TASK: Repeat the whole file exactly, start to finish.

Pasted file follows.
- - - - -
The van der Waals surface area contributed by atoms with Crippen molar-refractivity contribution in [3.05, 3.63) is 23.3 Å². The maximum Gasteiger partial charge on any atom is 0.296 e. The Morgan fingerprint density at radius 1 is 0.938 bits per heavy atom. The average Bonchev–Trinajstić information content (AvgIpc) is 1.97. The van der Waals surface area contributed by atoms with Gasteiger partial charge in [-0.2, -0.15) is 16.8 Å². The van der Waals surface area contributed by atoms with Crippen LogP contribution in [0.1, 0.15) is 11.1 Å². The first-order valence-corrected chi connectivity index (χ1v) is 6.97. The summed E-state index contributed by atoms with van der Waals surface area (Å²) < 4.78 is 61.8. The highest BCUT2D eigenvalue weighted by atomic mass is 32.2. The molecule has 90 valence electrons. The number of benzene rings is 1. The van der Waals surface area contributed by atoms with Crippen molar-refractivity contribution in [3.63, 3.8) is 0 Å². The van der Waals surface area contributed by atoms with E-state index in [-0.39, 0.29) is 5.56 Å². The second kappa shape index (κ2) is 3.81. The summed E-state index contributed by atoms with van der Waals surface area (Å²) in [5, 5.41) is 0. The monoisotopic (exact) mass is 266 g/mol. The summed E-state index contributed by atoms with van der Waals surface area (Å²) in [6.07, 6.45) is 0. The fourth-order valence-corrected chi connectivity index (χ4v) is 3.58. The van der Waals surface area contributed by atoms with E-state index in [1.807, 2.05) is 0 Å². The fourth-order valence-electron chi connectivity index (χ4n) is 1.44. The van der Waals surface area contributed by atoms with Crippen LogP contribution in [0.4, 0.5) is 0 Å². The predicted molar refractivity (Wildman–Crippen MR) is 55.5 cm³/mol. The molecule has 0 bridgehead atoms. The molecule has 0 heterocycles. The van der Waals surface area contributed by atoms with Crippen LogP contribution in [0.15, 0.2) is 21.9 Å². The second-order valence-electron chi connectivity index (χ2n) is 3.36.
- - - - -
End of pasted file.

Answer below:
The van der Waals surface area contributed by atoms with Crippen molar-refractivity contribution in [3.05, 3.63) is 23.3 Å². The maximum Gasteiger partial charge on any atom is 0.296 e. The Morgan fingerprint density at radius 1 is 0.938 bits per heavy atom. The average Bonchev–Trinajstić information content (AvgIpc) is 1.97. The van der Waals surface area contributed by atoms with Gasteiger partial charge in [-0.2, -0.15) is 16.8 Å². The van der Waals surface area contributed by atoms with Crippen LogP contribution in [0.1, 0.15) is 11.1 Å². The first-order valence-corrected chi connectivity index (χ1v) is 6.97. The summed E-state index contributed by atoms with van der Waals surface area (Å²) < 4.78 is 61.8. The highest BCUT2D eigenvalue weighted by atomic mass is 32.2. The molecule has 90 valence electrons. The number of benzene rings is 1. The van der Waals surface area contributed by atoms with Crippen molar-refractivity contribution in [3.63, 3.8) is 0 Å². The van der Waals surface area contributed by atoms with E-state index in [-0.39, 0.29) is 5.56 Å². The second kappa shape index (κ2) is 3.81. The summed E-state index contributed by atoms with van der Waals surface area (Å²) in [5, 5.41) is 0. The monoisotopic (exact) mass is 266 g/mol. The summed E-state index contributed by atoms with van der Waals surface area (Å²) in [6.07, 6.45) is 0. The fourth-order valence-corrected chi connectivity index (χ4v) is 3.58. The van der Waals surface area contributed by atoms with E-state index in [1.807, 2.05) is 0 Å². The fourth-order valence-electron chi connectivity index (χ4n) is 1.44. The van der Waals surface area contributed by atoms with Crippen LogP contribution in [0.4, 0.5) is 0 Å². The predicted molar refractivity (Wildman–Crippen MR) is 55.5 cm³/mol. The molecule has 0 bridgehead atoms. The molecule has 0 heterocycles. The van der Waals surface area contributed by atoms with Crippen LogP contribution in [0.15, 0.2) is 21.9 Å². The second-order valence-electron chi connectivity index (χ2n) is 3.36.